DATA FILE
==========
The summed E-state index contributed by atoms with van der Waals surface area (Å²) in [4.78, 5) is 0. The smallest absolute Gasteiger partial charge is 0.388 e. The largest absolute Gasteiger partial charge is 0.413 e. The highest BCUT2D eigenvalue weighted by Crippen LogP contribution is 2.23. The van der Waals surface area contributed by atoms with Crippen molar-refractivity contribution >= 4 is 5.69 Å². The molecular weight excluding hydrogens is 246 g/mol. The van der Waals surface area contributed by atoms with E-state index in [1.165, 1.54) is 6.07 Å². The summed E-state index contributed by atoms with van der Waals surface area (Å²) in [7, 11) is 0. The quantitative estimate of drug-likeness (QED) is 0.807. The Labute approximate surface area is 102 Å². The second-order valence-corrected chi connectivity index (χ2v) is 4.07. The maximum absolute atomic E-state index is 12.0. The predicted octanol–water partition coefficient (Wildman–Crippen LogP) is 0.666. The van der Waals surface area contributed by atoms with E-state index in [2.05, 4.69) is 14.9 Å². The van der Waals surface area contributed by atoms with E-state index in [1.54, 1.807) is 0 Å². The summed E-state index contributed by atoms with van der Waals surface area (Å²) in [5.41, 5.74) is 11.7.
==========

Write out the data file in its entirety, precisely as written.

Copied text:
The summed E-state index contributed by atoms with van der Waals surface area (Å²) in [4.78, 5) is 0. The smallest absolute Gasteiger partial charge is 0.388 e. The largest absolute Gasteiger partial charge is 0.413 e. The highest BCUT2D eigenvalue weighted by Crippen LogP contribution is 2.23. The van der Waals surface area contributed by atoms with Crippen molar-refractivity contribution >= 4 is 5.69 Å². The molecular weight excluding hydrogens is 246 g/mol. The van der Waals surface area contributed by atoms with E-state index in [1.165, 1.54) is 6.07 Å². The summed E-state index contributed by atoms with van der Waals surface area (Å²) in [7, 11) is 0. The quantitative estimate of drug-likeness (QED) is 0.807. The Labute approximate surface area is 102 Å². The second-order valence-corrected chi connectivity index (χ2v) is 4.07. The maximum absolute atomic E-state index is 12.0. The predicted octanol–water partition coefficient (Wildman–Crippen LogP) is 0.666. The van der Waals surface area contributed by atoms with E-state index in [2.05, 4.69) is 14.9 Å². The van der Waals surface area contributed by atoms with E-state index in [1.54, 1.807) is 0 Å². The summed E-state index contributed by atoms with van der Waals surface area (Å²) in [5.41, 5.74) is 11.7.